Samus - Sunday, January 29, 2023 - linkOh, I see what you are saying. About how Windows will handle an error. In AT's memtest run the test triggered a stop interrupt presumably as it didn't know how to handle the error. I see what you are getting at with Windows. Reply
bernstein - Monday, January 30, 2023 - linkit's more likely, that chrome mandates ecc support, while with windows intel pushes ecc as $$$ feature Reply
firstname.lastname@example.org - Monday, February 13, 2023 - linkThis competes with laptops. Please expand on why ECC is coming up? Reply
mode_13h - Tuesday, February 14, 2023 - link> Please expand on why ECC is coming up?
This is sold as an industrial mini-PC. For something like that, reliability is key. Memory errors are one potential source of reliability problems, and ECC is an effective measure to compensate (short-term) and flag for replacement (long-term) any defective memory modules or boards.
The lore behind ECC is that it protects against cosmic rays, but I've only personally seen ECC errors that seem tied to flaky or failing hardware. It's worthwhile even for that purpose, alone. Reply
TLindgren - Sunday, January 29, 2023 - linkIt needs to be noted that SECDED over 512 bit is FAR less powerfull in handling errors than SECDED over 64-bit like regular ECC (or SECDED over 32-bit using DDR5 ECC sticks). They could have instead emulated the SECDED over each 64-bit chunk but then the extra reserved memory would have needed to be 8GB instead of 2GB, and the performance penalty likely would have been sigificantly worse.
SECDED means it's guaranteed to correct one incorrect bit (SEC) and detect two incorrect bits (DED), no warranties for what happen with more incorrect bits but there's a decent statistical chance it'll detect them (but no chance it'll fix them).
Obviously getting two or even three+ faulty bits in the same "group" is far more likely over 512-bit compared to 64-bit, in fact it's my understanding that it'll likely happen most of the time given how memory sticks are constructed!
It's still useful because it'll detect a certain percentage of the multi-bit error so you will often? get told that you that you have faulty memory (except this doesn't seem to work) before things crash which means you know you need to fix the hardware, but the "correct bits" part is unlikely to save you because at least some of the time it'll get multiple wrong bits in the burst. I suspect they would have been better of with just giving up on correcting and aiming for "detect as many bit errors as we can" (probably 3-4 guaranteed bit detected with the 16-bit of extra data per 512bit they choose).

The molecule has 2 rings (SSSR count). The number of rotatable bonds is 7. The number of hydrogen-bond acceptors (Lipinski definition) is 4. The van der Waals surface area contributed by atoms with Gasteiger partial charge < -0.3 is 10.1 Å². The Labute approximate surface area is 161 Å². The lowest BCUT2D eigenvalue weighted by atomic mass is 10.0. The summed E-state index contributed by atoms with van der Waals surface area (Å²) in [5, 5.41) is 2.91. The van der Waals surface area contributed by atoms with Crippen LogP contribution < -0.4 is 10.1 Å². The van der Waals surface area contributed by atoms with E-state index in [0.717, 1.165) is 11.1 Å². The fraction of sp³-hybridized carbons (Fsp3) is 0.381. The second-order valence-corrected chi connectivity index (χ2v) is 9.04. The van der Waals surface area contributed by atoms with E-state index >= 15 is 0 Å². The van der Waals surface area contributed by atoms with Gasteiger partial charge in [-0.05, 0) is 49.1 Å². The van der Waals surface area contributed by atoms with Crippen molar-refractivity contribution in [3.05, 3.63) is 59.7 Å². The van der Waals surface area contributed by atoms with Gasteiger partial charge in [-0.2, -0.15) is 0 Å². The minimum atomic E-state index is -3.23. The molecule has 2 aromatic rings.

It's definitely better than no ECC *if* the software support gets improved a bit, but is in no way comparable to "real" ECC. OTOH, it's not priced as that either but it needs to be pointed out because some people will sell it as if it is. Reply
ganeshts - Monday, January 30, 2023 - linkTaken standalone, you arguments are completely sound.
However, in the bigger picture, you should note that newer memory technologies include link ECC to protect the high-speed communication link between the SoC and the external memory, AND, the DRAM DIMMs themselves implement transparent ECC for the stored data.
Overall, even mission-critical requirements like ASIL / ISO26262 (for automotive safety) can be met with the requisite FIT (failure-in-time) rate using SECDED protection for 512-bit blocks *assuming those other protection mechanisms are also in place*.
In-band ECC is also used on Tegra for such embedded applications [ https://twitter.com/never_released/status/13559704... ; I can't seem to dig up the original documentation, but remember this was heavily discussed when the Tegra feature was made public ]. Reply
ganeshts - Monday, January 30, 2023 - link(Correction: DRAM DIMMs -> The memory chips) Reply
mode_13h - Tuesday, February 14, 2023 - link> you should note that newer memory technologies include link ECC to protect the high-speed communication link between the SoC and the external memory
Are you saying the system you reviewed also supports traditional out-of-band ECC? Why wasn't that mentioned in the review? If not, then your point would seem to be moot.
I also don't see the point of using in-band ECC atop OOB ECC. Anything that OOB ECC can't correct doesn't seem like it's going to be correctable by in-band ECC. Reply